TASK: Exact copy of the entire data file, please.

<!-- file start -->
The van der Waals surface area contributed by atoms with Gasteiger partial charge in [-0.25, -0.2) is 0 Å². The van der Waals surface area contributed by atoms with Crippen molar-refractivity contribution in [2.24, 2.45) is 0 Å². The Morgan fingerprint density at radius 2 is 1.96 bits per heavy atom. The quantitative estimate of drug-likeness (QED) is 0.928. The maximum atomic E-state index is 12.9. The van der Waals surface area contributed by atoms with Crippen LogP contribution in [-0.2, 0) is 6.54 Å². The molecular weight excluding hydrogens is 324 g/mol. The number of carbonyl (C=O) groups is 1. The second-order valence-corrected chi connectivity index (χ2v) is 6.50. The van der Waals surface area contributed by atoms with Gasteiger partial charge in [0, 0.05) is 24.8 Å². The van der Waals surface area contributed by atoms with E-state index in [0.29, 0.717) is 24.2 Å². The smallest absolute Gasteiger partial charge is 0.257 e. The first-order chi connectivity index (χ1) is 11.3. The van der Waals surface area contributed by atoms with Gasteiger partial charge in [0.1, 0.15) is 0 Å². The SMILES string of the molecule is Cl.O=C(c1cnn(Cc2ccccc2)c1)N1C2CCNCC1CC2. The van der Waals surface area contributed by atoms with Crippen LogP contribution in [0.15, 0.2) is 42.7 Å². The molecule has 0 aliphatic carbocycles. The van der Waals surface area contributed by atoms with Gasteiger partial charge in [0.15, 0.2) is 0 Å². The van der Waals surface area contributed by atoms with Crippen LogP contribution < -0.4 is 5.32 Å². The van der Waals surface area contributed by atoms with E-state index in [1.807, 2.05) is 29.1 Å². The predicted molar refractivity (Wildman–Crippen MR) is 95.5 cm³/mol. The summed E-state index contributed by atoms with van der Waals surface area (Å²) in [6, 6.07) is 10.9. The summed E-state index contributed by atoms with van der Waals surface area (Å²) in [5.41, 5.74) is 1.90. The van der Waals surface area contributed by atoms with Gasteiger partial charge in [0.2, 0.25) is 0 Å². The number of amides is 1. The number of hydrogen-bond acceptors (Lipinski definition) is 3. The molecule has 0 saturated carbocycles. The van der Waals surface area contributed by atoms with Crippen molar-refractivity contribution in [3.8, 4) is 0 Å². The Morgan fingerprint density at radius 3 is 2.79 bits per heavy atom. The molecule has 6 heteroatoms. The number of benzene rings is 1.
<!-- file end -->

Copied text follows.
The van der Waals surface area contributed by atoms with Gasteiger partial charge in [-0.25, -0.2) is 0 Å². The van der Waals surface area contributed by atoms with Crippen molar-refractivity contribution in [2.24, 2.45) is 0 Å². The Morgan fingerprint density at radius 2 is 1.96 bits per heavy atom. The quantitative estimate of drug-likeness (QED) is 0.928. The maximum atomic E-state index is 12.9. The van der Waals surface area contributed by atoms with Crippen LogP contribution in [-0.2, 0) is 6.54 Å². The molecular weight excluding hydrogens is 324 g/mol. The number of carbonyl (C=O) groups is 1. The second-order valence-corrected chi connectivity index (χ2v) is 6.50. The van der Waals surface area contributed by atoms with Gasteiger partial charge in [0, 0.05) is 24.8 Å². The van der Waals surface area contributed by atoms with E-state index in [0.29, 0.717) is 24.2 Å². The smallest absolute Gasteiger partial charge is 0.257 e. The first-order chi connectivity index (χ1) is 11.3. The van der Waals surface area contributed by atoms with Gasteiger partial charge in [0.1, 0.15) is 0 Å². The SMILES string of the molecule is Cl.O=C(c1cnn(Cc2ccccc2)c1)N1C2CCNCC1CC2. The van der Waals surface area contributed by atoms with Crippen LogP contribution in [0.15, 0.2) is 42.7 Å². The molecule has 0 aliphatic carbocycles. The van der Waals surface area contributed by atoms with Gasteiger partial charge in [0.15, 0.2) is 0 Å². The van der Waals surface area contributed by atoms with Crippen LogP contribution < -0.4 is 5.32 Å². The van der Waals surface area contributed by atoms with E-state index in [1.807, 2.05) is 29.1 Å². The predicted molar refractivity (Wildman–Crippen MR) is 95.5 cm³/mol. The summed E-state index contributed by atoms with van der Waals surface area (Å²) in [6, 6.07) is 10.9. The summed E-state index contributed by atoms with van der Waals surface area (Å²) in [5.41, 5.74) is 1.90. The van der Waals surface area contributed by atoms with Gasteiger partial charge in [0.2, 0.25) is 0 Å². The number of amides is 1. The number of hydrogen-bond acceptors (Lipinski definition) is 3. The molecule has 0 saturated carbocycles. The van der Waals surface area contributed by atoms with Crippen molar-refractivity contribution in [3.8, 4) is 0 Å². The Morgan fingerprint density at radius 3 is 2.79 bits per heavy atom. The molecule has 6 heteroatoms. The number of benzene rings is 1.